Gross Indecency: The Three Trials of Oscar Wilde from theatre Q
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The last date listed for Gross Indecency: The Three Trials of Oscar Wilde was Sunday June 15, 2008 / 2:00pm.
Currently at Dragon Theatre
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Unfolding over the course of one night, Or, finds Aphra Behn -- a 17th-century poet, spy and premier… More
Reviews & Ratings
Featured review from Jean Wolman
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The play and performances were outstanding--very intelligently written with a strong aesthetic bent, well staged, and an incredible theatre bargain. Too bad there were only about 15 people in the audience (with 9 cast members). Don't know how they can pay the rent.
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I had seen this performance years ago when it played at the Theatre on the Square in SF. It was wonderful and I was happy to hear that the play was being done again in the Bay Area. The Dragon Theatre is a small, local troupe so the production...continued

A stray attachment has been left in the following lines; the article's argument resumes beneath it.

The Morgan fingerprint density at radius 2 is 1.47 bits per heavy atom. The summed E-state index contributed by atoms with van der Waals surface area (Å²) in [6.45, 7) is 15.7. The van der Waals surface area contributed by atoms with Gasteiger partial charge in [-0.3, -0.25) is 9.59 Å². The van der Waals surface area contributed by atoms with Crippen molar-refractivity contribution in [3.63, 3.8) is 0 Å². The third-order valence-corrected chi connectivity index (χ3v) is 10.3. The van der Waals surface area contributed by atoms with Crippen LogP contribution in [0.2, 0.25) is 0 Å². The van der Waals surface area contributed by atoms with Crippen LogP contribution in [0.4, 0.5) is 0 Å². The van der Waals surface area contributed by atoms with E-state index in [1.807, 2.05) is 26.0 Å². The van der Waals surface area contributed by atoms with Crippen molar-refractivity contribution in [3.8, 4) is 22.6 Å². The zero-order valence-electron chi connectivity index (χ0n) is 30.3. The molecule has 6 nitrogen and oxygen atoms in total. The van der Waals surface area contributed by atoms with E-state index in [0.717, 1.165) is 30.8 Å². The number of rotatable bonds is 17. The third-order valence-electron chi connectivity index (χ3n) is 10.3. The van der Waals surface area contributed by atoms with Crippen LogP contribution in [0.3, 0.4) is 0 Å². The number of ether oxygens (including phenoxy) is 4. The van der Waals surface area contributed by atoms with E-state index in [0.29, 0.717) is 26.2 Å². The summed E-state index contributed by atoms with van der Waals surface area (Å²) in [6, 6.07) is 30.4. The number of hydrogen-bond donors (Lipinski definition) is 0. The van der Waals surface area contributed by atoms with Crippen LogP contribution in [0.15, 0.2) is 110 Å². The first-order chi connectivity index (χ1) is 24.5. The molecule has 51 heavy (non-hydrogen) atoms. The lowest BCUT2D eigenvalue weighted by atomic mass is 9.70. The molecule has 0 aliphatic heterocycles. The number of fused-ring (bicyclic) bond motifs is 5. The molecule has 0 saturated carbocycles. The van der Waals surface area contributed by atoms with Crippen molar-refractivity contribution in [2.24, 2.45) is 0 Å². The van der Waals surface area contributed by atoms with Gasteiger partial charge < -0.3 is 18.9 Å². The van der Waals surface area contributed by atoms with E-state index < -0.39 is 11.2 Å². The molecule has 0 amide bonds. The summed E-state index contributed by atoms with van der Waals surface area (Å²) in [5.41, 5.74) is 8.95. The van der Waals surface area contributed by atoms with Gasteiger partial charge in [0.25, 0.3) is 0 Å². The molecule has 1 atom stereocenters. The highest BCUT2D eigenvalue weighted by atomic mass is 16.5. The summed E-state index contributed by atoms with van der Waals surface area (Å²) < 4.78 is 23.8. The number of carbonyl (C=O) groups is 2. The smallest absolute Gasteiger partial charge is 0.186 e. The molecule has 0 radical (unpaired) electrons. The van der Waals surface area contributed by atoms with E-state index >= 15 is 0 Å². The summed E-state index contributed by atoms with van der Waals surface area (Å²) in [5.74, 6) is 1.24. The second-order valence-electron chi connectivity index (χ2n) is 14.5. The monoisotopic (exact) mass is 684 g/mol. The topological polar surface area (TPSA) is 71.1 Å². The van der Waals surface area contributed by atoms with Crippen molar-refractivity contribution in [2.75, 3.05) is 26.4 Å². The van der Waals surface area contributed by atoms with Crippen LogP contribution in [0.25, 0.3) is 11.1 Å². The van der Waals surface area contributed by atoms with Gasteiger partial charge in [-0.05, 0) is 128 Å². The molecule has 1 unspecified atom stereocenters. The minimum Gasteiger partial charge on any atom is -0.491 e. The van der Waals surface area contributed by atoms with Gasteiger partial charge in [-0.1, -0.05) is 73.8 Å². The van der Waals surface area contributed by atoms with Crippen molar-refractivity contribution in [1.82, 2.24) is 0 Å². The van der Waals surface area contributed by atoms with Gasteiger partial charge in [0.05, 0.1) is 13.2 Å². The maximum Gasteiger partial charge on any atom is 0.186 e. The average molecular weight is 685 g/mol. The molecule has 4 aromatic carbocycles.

The first trial of Oscar Wilde, in 1895, was the beginning of his downfall. Wilde took the father of his young lover to trial for libel. The Marquess of Queensberry, after hearing of his son Alfred Douglas’ relationship with Wilde, left a calling card at a popular social club saying “Oscar Wilde: posing somdomite,” an unfortunate malapropism that has since became world-famous. Wilde was forced to drop the charges when he realized he had no chance of winning, but the damage had been done. Queensberry immediately forwarded all his defense material to the Crown and urged prosecution of Wilde for committing gross indecency with four specified men (notably, Alfred Douglas was not mentioned in the charge). This resulted in Wilde’s second trial, which ended in a hung jury. The final trial, on the same charge, resulted in Wilde being sentenced to two years hard labor in prison, a sentence he never recovered from.
Told in the same style that would later become famous with The Laramie Project, Gross Indecency uses actual transcripts from the trials interspersed with newspaper coverage of the fracas, as well as letters and other writings from the participants and other observers. Such notable figures as George Bernard Shaw, Queen Victoria and the author himself are among the more than 30 characters that appear in the work and are portrayed by only nine actors.
By Moisès Kaufman
Directed by George Quick